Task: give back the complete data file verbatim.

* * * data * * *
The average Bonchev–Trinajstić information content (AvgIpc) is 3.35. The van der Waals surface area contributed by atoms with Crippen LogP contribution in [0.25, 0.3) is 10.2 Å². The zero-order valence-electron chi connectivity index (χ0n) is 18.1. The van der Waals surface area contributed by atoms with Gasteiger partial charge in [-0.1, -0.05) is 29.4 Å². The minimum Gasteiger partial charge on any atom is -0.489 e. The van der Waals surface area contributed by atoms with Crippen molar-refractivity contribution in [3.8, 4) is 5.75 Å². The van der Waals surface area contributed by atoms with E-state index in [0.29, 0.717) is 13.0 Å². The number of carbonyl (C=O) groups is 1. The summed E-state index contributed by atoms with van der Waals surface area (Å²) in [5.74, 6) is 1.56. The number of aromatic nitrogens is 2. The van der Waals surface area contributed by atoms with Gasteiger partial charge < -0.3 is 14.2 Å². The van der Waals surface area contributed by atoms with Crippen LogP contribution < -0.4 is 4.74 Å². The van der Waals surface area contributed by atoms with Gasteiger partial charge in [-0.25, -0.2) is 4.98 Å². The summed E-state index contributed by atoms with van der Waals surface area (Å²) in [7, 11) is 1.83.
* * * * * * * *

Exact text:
The average Bonchev–Trinajstić information content (AvgIpc) is 3.35. The van der Waals surface area contributed by atoms with Crippen LogP contribution in [0.25, 0.3) is 10.2 Å². The zero-order valence-electron chi connectivity index (χ0n) is 18.1. The van der Waals surface area contributed by atoms with Gasteiger partial charge in [-0.1, -0.05) is 29.4 Å². The minimum Gasteiger partial charge on any atom is -0.489 e. The van der Waals surface area contributed by atoms with Crippen molar-refractivity contribution in [3.8, 4) is 5.75 Å². The van der Waals surface area contributed by atoms with E-state index in [0.29, 0.717) is 13.0 Å². The number of carbonyl (C=O) groups is 1. The summed E-state index contributed by atoms with van der Waals surface area (Å²) in [5.74, 6) is 1.56. The number of aromatic nitrogens is 2. The van der Waals surface area contributed by atoms with Gasteiger partial charge < -0.3 is 14.2 Å². The van der Waals surface area contributed by atoms with Crippen LogP contribution < -0.4 is 4.74 Å². The van der Waals surface area contributed by atoms with Gasteiger partial charge in [-0.25, -0.2) is 4.98 Å². The summed E-state index contributed by atoms with van der Waals surface area (Å²) in [7, 11) is 1.83.